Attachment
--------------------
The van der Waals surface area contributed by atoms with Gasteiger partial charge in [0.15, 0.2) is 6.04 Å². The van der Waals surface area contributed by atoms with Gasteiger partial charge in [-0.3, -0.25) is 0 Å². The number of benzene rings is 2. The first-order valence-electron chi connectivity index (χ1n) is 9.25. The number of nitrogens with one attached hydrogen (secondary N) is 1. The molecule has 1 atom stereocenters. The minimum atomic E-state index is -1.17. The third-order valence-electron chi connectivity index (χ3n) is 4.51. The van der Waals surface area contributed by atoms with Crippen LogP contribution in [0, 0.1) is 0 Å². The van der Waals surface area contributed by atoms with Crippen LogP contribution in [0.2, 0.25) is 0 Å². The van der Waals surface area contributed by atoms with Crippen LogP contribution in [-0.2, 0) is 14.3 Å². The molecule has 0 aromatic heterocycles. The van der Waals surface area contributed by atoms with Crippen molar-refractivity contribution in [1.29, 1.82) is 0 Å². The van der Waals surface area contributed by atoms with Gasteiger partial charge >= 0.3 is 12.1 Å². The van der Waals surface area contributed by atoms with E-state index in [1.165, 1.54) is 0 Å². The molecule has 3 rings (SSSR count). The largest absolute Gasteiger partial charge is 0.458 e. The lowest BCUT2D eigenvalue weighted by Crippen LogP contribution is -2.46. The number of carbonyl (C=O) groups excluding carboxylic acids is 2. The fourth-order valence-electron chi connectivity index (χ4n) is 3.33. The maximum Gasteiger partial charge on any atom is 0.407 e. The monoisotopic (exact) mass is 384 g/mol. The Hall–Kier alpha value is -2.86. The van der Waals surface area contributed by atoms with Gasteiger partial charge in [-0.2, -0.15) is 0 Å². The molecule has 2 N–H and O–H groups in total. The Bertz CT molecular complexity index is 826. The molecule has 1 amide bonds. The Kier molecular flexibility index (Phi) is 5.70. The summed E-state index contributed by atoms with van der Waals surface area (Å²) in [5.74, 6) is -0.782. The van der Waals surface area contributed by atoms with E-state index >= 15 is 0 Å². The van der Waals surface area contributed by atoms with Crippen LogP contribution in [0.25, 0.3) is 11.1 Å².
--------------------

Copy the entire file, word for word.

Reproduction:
The van der Waals surface area contributed by atoms with Gasteiger partial charge in [0.15, 0.2) is 6.04 Å². The van der Waals surface area contributed by atoms with Gasteiger partial charge in [-0.3, -0.25) is 0 Å². The number of benzene rings is 2. The first-order valence-electron chi connectivity index (χ1n) is 9.25. The number of nitrogens with one attached hydrogen (secondary N) is 1. The molecule has 1 atom stereocenters. The minimum atomic E-state index is -1.17. The third-order valence-electron chi connectivity index (χ3n) is 4.51. The van der Waals surface area contributed by atoms with Crippen LogP contribution in [0, 0.1) is 0 Å². The van der Waals surface area contributed by atoms with Crippen LogP contribution in [0.2, 0.25) is 0 Å². The van der Waals surface area contributed by atoms with Crippen LogP contribution in [-0.2, 0) is 14.3 Å². The molecule has 0 aromatic heterocycles. The van der Waals surface area contributed by atoms with Crippen molar-refractivity contribution in [1.29, 1.82) is 0 Å². The van der Waals surface area contributed by atoms with Gasteiger partial charge >= 0.3 is 12.1 Å². The van der Waals surface area contributed by atoms with E-state index in [1.165, 1.54) is 0 Å². The molecule has 3 rings (SSSR count). The largest absolute Gasteiger partial charge is 0.458 e. The lowest BCUT2D eigenvalue weighted by Crippen LogP contribution is -2.46. The number of carbonyl (C=O) groups excluding carboxylic acids is 2. The fourth-order valence-electron chi connectivity index (χ4n) is 3.33. The maximum Gasteiger partial charge on any atom is 0.407 e. The monoisotopic (exact) mass is 384 g/mol. The Hall–Kier alpha value is -2.86. The van der Waals surface area contributed by atoms with Gasteiger partial charge in [-0.2, -0.15) is 0 Å². The molecule has 2 N–H and O–H groups in total. The Bertz CT molecular complexity index is 826. The molecule has 1 amide bonds. The Kier molecular flexibility index (Phi) is 5.70. The summed E-state index contributed by atoms with van der Waals surface area (Å²) in [5.74, 6) is -0.782. The van der Waals surface area contributed by atoms with E-state index >= 15 is 0 Å². The van der Waals surface area contributed by atoms with Crippen LogP contribution in [0.25, 0.3) is 11.1 Å².